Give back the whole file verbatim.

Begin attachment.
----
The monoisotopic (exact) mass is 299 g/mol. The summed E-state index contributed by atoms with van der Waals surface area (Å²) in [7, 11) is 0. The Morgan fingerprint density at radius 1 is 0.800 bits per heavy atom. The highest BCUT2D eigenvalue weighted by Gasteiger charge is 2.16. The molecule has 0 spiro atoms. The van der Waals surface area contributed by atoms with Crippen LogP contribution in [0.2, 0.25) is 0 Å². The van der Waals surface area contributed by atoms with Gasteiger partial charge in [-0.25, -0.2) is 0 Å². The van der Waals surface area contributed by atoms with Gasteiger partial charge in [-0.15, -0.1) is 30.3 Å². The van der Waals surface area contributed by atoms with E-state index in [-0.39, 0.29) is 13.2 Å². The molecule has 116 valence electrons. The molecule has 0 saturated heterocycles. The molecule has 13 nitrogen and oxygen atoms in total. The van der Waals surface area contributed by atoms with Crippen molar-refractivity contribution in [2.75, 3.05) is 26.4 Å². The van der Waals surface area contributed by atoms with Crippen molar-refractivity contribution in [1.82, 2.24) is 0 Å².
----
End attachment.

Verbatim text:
The monoisotopic (exact) mass is 299 g/mol. The summed E-state index contributed by atoms with van der Waals surface area (Å²) in [7, 11) is 0. The Morgan fingerprint density at radius 1 is 0.800 bits per heavy atom. The highest BCUT2D eigenvalue weighted by Gasteiger charge is 2.16. The molecule has 0 spiro atoms. The van der Waals surface area contributed by atoms with Crippen LogP contribution in [0.2, 0.25) is 0 Å². The van der Waals surface area contributed by atoms with Gasteiger partial charge in [-0.25, -0.2) is 0 Å². The van der Waals surface area contributed by atoms with Gasteiger partial charge in [-0.15, -0.1) is 30.3 Å². The van der Waals surface area contributed by atoms with E-state index in [-0.39, 0.29) is 13.2 Å². The molecule has 116 valence electrons. The molecule has 0 saturated heterocycles. The molecule has 13 nitrogen and oxygen atoms in total. The van der Waals surface area contributed by atoms with Crippen molar-refractivity contribution in [2.75, 3.05) is 26.4 Å². The van der Waals surface area contributed by atoms with Crippen molar-refractivity contribution in [1.82, 2.24) is 0 Å².